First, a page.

Feds worry Aussie fighter jets could dredge up disastrous used sub saga

Trudeau government's plan to buy new Super Hornets from Boeing is dead.

December 6, 2017   by CP STAFF

OTTAWA — The Trudeau government is said to be wrestling with how best to sell Canadians on the idea of buying used fighter jets from Australia after the disaster that followed Canada’s purchase of second-hand British submarines in the 1990s.

Industry and government sources are confirming the Liberal plan to buy new Super Hornets from Boeing Co. is dead because of the US company’s ongoing trade dispute with Canadian rival Bombardier.

The government is instead moving ahead with Plan B: Buying used F-18 jets from Australia, which the country is selling as it begins to receive new F-35 stealth fighters.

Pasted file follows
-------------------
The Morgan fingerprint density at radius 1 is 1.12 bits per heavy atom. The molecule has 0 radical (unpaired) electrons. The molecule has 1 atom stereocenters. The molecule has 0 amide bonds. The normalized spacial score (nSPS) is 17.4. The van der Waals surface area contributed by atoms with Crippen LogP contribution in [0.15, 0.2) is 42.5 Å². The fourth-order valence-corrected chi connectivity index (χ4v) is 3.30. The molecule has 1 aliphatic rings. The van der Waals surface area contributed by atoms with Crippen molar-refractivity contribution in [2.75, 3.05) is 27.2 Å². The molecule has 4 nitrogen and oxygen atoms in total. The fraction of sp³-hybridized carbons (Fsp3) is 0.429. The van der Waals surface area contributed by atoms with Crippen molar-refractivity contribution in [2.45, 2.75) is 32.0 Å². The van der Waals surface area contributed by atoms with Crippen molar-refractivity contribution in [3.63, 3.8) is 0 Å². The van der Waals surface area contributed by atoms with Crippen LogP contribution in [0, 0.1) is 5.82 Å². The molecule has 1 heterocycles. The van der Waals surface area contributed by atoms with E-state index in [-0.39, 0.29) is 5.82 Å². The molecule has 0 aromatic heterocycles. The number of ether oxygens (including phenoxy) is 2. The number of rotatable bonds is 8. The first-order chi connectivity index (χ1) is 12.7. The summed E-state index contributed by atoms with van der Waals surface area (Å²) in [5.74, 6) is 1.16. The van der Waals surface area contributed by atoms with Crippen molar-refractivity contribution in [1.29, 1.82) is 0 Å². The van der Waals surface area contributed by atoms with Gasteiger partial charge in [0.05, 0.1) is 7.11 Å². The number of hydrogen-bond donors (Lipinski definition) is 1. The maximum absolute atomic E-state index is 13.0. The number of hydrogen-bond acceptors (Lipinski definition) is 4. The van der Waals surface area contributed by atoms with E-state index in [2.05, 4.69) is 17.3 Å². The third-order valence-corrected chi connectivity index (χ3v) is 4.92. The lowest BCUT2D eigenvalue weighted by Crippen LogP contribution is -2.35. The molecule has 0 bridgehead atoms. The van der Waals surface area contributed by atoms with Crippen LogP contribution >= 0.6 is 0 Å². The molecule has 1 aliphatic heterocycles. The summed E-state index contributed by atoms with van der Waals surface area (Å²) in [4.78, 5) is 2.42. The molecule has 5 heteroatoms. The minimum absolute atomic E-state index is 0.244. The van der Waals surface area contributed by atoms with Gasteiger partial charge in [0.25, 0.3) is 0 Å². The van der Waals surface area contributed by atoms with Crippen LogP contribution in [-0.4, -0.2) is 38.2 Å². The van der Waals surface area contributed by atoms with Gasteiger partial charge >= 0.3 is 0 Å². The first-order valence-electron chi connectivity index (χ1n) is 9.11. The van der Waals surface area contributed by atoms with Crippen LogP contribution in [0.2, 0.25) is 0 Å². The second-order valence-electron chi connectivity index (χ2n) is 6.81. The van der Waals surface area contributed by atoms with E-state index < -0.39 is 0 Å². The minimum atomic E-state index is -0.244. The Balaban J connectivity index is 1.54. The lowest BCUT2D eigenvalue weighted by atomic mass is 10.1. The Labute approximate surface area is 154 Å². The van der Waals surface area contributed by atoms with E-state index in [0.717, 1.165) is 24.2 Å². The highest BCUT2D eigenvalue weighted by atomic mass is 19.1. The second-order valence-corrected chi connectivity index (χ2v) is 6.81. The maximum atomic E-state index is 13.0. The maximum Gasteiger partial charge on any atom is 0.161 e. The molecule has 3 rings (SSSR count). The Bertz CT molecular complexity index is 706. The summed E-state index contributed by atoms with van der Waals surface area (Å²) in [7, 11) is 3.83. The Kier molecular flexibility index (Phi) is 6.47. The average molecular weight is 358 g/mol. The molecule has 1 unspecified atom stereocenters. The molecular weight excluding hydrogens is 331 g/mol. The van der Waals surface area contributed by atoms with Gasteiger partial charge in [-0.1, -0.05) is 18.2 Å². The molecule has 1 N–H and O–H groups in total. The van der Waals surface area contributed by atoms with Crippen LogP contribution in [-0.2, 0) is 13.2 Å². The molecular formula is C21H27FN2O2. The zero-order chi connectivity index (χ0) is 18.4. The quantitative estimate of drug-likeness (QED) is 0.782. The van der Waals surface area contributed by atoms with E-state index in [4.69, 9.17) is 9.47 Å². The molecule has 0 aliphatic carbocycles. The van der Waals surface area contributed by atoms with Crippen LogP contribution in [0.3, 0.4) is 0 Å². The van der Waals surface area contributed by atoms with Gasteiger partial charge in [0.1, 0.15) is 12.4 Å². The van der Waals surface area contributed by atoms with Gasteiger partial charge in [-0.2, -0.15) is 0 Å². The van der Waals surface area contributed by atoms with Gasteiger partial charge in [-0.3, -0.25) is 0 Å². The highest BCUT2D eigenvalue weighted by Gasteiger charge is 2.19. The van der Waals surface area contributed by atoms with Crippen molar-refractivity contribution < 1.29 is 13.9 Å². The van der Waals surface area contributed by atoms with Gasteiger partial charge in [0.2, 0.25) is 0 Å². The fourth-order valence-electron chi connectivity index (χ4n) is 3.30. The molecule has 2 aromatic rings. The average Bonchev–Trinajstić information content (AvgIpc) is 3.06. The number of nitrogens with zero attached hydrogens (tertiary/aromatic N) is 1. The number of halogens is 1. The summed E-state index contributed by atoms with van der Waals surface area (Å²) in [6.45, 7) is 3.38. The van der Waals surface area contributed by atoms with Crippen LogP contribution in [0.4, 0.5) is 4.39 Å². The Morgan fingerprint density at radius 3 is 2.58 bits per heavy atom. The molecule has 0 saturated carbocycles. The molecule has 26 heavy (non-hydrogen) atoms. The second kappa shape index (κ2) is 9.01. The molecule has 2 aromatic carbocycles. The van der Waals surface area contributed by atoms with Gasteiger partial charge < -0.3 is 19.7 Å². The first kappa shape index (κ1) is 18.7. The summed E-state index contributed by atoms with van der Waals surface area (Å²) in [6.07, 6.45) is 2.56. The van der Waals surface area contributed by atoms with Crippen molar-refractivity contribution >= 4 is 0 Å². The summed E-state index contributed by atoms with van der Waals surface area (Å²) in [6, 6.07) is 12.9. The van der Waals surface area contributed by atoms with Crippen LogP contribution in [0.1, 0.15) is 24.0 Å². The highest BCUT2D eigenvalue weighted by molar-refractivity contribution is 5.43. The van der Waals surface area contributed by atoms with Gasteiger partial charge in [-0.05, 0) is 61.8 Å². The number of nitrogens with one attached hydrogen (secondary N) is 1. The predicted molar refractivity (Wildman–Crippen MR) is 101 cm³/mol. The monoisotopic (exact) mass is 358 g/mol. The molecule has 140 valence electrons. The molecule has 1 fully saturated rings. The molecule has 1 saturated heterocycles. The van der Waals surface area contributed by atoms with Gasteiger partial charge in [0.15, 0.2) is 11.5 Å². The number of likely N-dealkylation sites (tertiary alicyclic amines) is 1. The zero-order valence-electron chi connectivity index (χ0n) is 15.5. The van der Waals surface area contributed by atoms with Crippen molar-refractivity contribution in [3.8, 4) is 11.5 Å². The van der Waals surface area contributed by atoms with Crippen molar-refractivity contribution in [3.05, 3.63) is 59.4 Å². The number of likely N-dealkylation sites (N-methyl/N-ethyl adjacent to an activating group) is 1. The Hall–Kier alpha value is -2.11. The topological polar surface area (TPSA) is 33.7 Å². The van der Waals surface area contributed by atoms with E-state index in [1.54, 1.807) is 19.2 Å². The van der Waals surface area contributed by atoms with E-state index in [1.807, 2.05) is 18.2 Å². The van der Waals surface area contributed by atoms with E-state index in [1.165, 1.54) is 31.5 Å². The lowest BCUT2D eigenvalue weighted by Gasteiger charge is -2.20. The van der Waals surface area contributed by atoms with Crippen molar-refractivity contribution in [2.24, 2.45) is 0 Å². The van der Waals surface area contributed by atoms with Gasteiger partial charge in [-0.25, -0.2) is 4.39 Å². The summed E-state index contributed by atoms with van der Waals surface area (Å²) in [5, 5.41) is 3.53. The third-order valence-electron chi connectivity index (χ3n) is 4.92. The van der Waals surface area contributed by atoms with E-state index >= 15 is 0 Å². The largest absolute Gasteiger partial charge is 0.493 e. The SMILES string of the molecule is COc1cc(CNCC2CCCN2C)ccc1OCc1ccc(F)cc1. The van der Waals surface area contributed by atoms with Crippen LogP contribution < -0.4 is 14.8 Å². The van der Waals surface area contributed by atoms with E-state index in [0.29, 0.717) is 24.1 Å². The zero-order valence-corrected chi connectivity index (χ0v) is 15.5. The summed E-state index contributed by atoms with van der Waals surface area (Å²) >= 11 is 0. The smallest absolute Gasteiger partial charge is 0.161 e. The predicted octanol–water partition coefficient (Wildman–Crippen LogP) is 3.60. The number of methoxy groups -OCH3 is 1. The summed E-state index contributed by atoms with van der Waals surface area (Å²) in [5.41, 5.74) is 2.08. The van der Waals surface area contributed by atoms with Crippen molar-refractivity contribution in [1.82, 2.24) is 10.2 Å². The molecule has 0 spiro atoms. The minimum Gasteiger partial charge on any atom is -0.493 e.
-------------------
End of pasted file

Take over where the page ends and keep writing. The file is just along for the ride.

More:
Sources, speaking on condition of anonymity due to the sensitivity of the issue, also say there are concerns the decision will resurrect memories of the four subs Canada bought from the UK, one of which caught fire while crossing the Atlantic, killing a naval officer.


The government has also been forced to sink billions into the vessels to address a multitude of technical problems over the years, which has kept them docked more often than they have been at sea.

Australia’s F-18s are almost certain to be cheaper than Super Hornets, and easier to incorporate into the existing fleet, since they are almost identical to Canada’s own CF-18s. But the used jets are 30 years old – the same vintage as the CF-18s – and will need significant upgrades to continue flying into the next decade, which is when the entire fleet is expected to be replaced.

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